The self-cleaning surfaces of the invention have a roll-off angle of less than 20°, particularly preferably less than 10°, the definition of the roll-off angle being that a water droplet rolls off when applied from a height of 1 cm to a flat surface resting on an inclined plane. The advancing angle and the receiving angle are above 140°, preferably above 150°, and have less than 15° of hysteresis, preferably less than 10°. The fact that the surfaces of the invention have an advance angle and receding angle of at least 140°, preferably more than 150°, means that it is possible to obtain particularly good self-cleaning surfaces.
Depending on the surface coating system used, and on the size and material of the particles used, it is possible to obtain semitransparent self-cleaning surfaces. The surfaces of the invention may particularly be contact-transparent, i.e. when a surface of the invention is produced on an object on which there is writing, this writing remains legible if its size is adequate.
The self-cleaning surfaces of the invention are preferably produced by the process of the invention intended for producing these surfaces. The process of the invention for producing self-cleaning surfaces by producing a suitable, at least partially hydrophobic, surface structure by securing particles by means of a carrier on a surface, uses particles which have fissured structures with elevations and/or depressions in the nanometer range.
Use is preferably made of particles which comprise at least one material selected from silicates, doped silicates, minerals, metal oxides, silicas and polymers. The particles particularly preferably comprise fumed silicates or silicas, in particular Aerosils, minerals, such as magadiite, Al2O3, SiO2, TiO2, ZrO2, zinc powder coated with Aerosil R974, or pulverulent polymers, e.g. cryogenically milled or spray-dried polytetrafluoroethylene (PTFE).
Particular preference is given to the use of particles with a BET surface area of from 50 to 600 m2/g. Very particular preference is given to the use of particles which have a BET surface area of from 50 to 200 m2/g.
The particles for generating the self-cleaning surfaces preferably have not only fissured structures but also hydrophobic properties. The particles may themselves be hydrophobic, e.g. particles comprising PTFE, or the particles used may have been hydrophobicized. The hydrophobicization of the particles may take place in a manner known to the skilled worker. Examples of typical hydrophobicized particles are commercially available particles, for example fine powders, such as Aerosil R974, or Aerosil R8200 (Degussa AG).
The process of the invention preferably has the following steps
a) applying a curable substance as carrier to a surface,
b) applying, to the carrier, particles which have fissured structures, and
c) curing the carrier to secure the particles.
The curable substance may be applied for example using a spray, a doctor, a brush or a jet. The curable substance is preferably applied at a thickness of from 1 to 100 μm, preferably at a thickness of from 5 to 50 μm. Depending on the viscosity of the curable substance, it may be advantageous to allow the substance to undergo some extent of curing or of drying prior to applying the particles. The viscosity of the curable substance is preferably selected so that the particles applied can sink into the curable substance at least partially, but so as to prevent flow of the curable substance and, respectively, of the particles applied thereto when the surface is placed vertically.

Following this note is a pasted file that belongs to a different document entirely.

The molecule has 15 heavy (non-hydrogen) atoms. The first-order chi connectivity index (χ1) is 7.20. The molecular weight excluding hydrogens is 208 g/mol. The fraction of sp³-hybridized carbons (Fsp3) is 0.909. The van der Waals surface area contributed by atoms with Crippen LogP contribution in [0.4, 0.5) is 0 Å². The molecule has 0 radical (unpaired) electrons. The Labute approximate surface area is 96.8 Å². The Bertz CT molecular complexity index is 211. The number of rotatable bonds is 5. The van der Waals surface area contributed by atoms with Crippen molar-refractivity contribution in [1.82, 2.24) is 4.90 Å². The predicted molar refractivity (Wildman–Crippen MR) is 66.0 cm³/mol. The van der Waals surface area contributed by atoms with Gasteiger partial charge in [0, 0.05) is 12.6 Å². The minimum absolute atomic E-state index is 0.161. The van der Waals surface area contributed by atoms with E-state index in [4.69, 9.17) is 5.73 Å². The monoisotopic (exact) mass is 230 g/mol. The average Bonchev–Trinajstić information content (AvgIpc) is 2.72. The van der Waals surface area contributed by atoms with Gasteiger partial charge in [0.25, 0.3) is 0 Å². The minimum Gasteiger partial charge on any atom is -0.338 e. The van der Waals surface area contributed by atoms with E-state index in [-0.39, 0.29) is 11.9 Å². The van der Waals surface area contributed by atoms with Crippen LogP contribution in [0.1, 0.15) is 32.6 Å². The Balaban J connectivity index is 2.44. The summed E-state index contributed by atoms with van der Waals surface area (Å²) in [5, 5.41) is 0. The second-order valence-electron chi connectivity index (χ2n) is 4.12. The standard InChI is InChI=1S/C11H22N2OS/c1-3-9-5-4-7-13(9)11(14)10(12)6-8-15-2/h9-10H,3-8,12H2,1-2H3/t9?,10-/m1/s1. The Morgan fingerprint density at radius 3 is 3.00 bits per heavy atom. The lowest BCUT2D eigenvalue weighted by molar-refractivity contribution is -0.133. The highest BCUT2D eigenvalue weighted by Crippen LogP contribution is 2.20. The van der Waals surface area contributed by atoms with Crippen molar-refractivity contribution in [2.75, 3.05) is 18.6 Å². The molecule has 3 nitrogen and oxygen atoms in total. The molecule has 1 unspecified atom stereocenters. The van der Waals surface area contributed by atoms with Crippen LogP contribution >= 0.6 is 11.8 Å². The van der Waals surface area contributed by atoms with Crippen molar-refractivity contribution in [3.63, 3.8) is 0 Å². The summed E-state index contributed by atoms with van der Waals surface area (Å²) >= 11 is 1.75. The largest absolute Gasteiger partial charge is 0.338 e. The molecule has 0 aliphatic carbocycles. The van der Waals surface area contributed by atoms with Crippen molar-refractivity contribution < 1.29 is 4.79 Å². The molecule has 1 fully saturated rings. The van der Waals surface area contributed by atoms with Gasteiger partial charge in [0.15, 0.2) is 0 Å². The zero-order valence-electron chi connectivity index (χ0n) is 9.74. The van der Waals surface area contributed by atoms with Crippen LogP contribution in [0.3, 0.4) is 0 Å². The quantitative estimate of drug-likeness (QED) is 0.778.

The particles may be applied by commonly used processes, such as spray application or powder application. In particular, the particles may be applied by spray application using an electrostatic spray gun. Once the particles have been applied, excess particles, i.e. particles not adhering to the curable substance, may be removed from the surface by shaking, or by being brushed off or blown off. These particles may be collected and reused.
The curable substance used as carrier may be a surface coating which at least comprises mixtures made from singly and/or multiply unsaturated acrylates and/or methacrylates. The mixing ratios may be varied within wide limits. It is particularly preferable to use a surface coating curable by means of thermal or chemical energy, and/or the energy in light.
If the particles used have hydrophobic properties, the curable substance selected is a surface coating, or a surface coating system, which has hydrophobic properties. On the other hand, if the particles used have hydrophilic properties, the curable substance selected will be a surface coating having hydrophilic properties.
It can be advantageous for the mixtures used as surface coating to comprise compounds having functional groups, e.g. hydroxyl groups, epoxy groups, amine groups, or fluorine-containing compounds, e.g. perfluorinated acrylic esters. This is advantageous particularly if the compatibilities of surface coating and hydrophobic particles (in relation to hydrophobic properties) are balanced with respect to one another, as is the case, for example, using N-[2-(acryloyloxy)ethyl]-N-ethylperfluorooctane-1-sulfonamide with Aerosil VPR411. The curable substances which may be used are not only surface coatings based on acrylic resin but also surface coatings based on polyurethane, and surface coatings which comprise polyurethane acrylates or silicone acrylates. The curable substances used may also be two-component surface-coating systems or other reactive surface coating systems.